1. One symptom of B12 deficiency is Fatigue, which is the most common symptom of people who have low levels of vitamin B12. But fatigue by itself can be a sign of almost any health condition ¡ª or just that you haven't been sleeping enough! Other signs of B12 deficiency include weight loss, constipation or diarrhea, nausea and vomiting, abdominal bloating and gas, numbness or tingling in the hands and feet, loss of balance, and a sore, red tongue.
2. Vitamin B12 deficiencies may happen when you aren't getting the right nutrients in your diet, when your body can't absorb nutrients properly, and when you have various other problems of the digestive system.
3. Since most B12 in our diets comes from animal products, vegans are at risk for B12 deficiency. Crohn's and celiac disease, weight loss surgery, and chronic alcoholism can all interfere with a person's ability to absorb enough of the nutrients they need. Seniors have more problems with nutrient absorption and malnutrition as well.
4. Vitamin B12 is a critical nutrient that helps your body make healthy red blood cells. If you have a chronic lack of B12, your body can't make the amount of red blood cells that it needs, which can lead to anemia.
5. The Institute of Medicine recommends that adults over age 14 get at least 2.4 micrograms of B12 a day; pregnant or breastfeeding women need slightly more.
6. Most people with vitamin B12 deficiencies have a mild problem. But in some cases, vitamin B12 deficiency can have serious consequences. You can develop mental problems, including confused thinking, memory loss, and dementia, which in some serious cases can be irreversible. Low levels of B12 can also cause nerve damage and anemia and weaken your bones.
7. Animal products like meat, poultry, and seafood, and dairy foods like milk, eggs, yogurt, and cheese are the best sources of vitamin B12. Honey, vegetables, and fruits are not really sources of vitamin B12, which is why people who follow a vegan diet may not get enough of it. If you're a vegan, think about eating a breakfast cereal fortified with B12. You can also take a B12 supplement, which is recommended for pregnant and nursing mothers who are vegans or even strict vegetarians.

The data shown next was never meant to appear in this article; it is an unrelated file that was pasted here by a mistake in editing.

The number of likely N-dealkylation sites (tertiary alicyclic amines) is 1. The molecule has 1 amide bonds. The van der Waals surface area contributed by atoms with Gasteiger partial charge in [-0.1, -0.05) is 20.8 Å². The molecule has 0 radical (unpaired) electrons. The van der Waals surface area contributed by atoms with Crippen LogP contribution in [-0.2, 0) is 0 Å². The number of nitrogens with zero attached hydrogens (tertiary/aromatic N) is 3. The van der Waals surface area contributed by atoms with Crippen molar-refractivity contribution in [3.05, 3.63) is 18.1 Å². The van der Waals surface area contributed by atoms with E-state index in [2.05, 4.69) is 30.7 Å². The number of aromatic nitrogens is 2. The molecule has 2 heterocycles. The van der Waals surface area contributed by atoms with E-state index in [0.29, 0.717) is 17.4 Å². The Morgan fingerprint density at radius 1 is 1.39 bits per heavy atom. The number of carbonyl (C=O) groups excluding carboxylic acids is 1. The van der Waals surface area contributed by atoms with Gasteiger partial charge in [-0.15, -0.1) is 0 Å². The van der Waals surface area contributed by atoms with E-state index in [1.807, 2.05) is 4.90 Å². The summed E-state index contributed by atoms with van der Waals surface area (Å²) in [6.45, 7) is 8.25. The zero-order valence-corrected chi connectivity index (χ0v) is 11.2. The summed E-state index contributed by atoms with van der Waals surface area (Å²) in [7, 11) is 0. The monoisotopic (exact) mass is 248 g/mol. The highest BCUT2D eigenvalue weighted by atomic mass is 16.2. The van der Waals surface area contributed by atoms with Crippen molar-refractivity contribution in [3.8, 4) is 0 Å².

Sometimes B12 deficiency is caused by conditions other than diet. If your body can't absorb B12 properly, you'll need a doctor's help to boost your B12 to safe levels.
8. Describing your symptoms to your doctor may give him a clue that you could have low levels of vitamin B12. But you'll need blood tests to confirm it. Some people can easily fix low levels of B12 by simply changing their diet, while others will need a doctor's help.
9. Some diabetes medications, some antibiotics, antacids, some seizure medications can make it hard for your body to absorb vitamin B12. All of these drugs can interfere with your body's ability to break down vitamin B12 from food.
10. For some people, taking a vitamin supplement or eating more animal products (or both) can help boost their B12 levels back to where they should be. But other people may have a severe deficiency or may have an underlying health condition that causes their B12 to drop.
Doctors can treat a B12 deficiency in several ways. If your symptoms are mild or moderate, you may start with an oral B12 supplement, which you take once a day; a vitamin B12 nasal spray used weekly; or vitamin B12 injections, which you need less frequently.